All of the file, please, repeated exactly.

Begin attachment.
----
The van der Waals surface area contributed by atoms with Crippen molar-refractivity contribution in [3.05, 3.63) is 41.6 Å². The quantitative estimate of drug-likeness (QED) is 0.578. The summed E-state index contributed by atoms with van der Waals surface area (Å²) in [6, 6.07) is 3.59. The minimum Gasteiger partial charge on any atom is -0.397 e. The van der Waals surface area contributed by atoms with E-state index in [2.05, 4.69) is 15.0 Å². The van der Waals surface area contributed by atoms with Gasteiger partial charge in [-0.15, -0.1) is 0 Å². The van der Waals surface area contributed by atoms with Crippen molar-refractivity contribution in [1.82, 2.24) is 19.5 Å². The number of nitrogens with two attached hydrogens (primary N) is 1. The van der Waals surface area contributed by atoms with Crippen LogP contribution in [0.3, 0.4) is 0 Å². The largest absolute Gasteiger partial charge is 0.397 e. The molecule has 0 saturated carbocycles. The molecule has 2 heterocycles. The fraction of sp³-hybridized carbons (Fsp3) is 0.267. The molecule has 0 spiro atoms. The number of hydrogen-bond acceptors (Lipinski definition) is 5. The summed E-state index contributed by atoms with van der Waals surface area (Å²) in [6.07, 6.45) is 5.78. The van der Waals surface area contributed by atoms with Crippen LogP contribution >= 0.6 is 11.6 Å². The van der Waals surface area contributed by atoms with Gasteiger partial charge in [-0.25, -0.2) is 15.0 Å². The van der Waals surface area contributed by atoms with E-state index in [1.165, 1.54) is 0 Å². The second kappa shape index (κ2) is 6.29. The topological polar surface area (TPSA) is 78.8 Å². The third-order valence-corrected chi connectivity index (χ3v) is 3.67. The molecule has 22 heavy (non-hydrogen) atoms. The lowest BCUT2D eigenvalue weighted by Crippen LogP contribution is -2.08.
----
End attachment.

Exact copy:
The van der Waals surface area contributed by atoms with Crippen molar-refractivity contribution in [3.05, 3.63) is 41.6 Å². The quantitative estimate of drug-likeness (QED) is 0.578. The summed E-state index contributed by atoms with van der Waals surface area (Å²) in [6, 6.07) is 3.59. The minimum Gasteiger partial charge on any atom is -0.397 e. The van der Waals surface area contributed by atoms with E-state index in [2.05, 4.69) is 15.0 Å². The van der Waals surface area contributed by atoms with Gasteiger partial charge in [-0.15, -0.1) is 0 Å². The van der Waals surface area contributed by atoms with Crippen molar-refractivity contribution in [1.82, 2.24) is 19.5 Å². The number of nitrogens with two attached hydrogens (primary N) is 1. The van der Waals surface area contributed by atoms with Crippen LogP contribution in [0.3, 0.4) is 0 Å². The largest absolute Gasteiger partial charge is 0.397 e. The molecule has 0 saturated carbocycles. The molecule has 2 heterocycles. The fraction of sp³-hybridized carbons (Fsp3) is 0.267. The molecule has 0 spiro atoms. The number of hydrogen-bond acceptors (Lipinski definition) is 5. The summed E-state index contributed by atoms with van der Waals surface area (Å²) in [6.07, 6.45) is 5.78. The van der Waals surface area contributed by atoms with Crippen LogP contribution >= 0.6 is 11.6 Å². The van der Waals surface area contributed by atoms with Gasteiger partial charge in [-0.25, -0.2) is 15.0 Å². The van der Waals surface area contributed by atoms with E-state index in [1.165, 1.54) is 0 Å². The second kappa shape index (κ2) is 6.29. The topological polar surface area (TPSA) is 78.8 Å². The third-order valence-corrected chi connectivity index (χ3v) is 3.67. The molecule has 22 heavy (non-hydrogen) atoms. The lowest BCUT2D eigenvalue weighted by Crippen LogP contribution is -2.08.